PHYLOGENY AND EVOLUTION OF NEWCASTLE DISEASE VIRUS GENOTYPES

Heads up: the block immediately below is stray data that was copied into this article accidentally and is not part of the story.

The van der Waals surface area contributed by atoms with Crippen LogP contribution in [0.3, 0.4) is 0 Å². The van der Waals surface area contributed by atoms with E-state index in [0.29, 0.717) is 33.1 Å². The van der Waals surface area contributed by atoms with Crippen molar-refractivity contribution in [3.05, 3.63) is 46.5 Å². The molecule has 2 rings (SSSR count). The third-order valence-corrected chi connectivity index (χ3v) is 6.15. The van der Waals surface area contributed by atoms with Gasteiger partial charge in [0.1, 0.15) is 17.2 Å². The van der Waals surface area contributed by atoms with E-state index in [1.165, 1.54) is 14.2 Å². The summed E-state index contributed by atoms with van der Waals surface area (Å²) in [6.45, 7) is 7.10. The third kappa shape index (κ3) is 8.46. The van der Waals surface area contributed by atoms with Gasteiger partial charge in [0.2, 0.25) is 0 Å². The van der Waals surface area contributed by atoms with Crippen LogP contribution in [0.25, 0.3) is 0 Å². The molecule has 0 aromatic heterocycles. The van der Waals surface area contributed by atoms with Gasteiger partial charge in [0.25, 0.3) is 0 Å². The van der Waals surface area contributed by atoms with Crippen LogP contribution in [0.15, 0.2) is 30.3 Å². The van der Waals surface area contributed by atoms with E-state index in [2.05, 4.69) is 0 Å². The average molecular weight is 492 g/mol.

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1 Eötvös Lóránd University Biology Doctorate School Classical and molecular genetics program Project leader: Dr. László Orosz, corresponding member of HAS PHYLOGENY AND EVOLUTION OF NEWCASTLE DISEASE VIRUS GENOTYPES Doctoral thesis Alíz Czeglédi Supervisor: Dr. Béla Lomniczi, D.Sc. Veterinary Medical Research Institute of the Hungarian Academy of Sciences Budapest 2007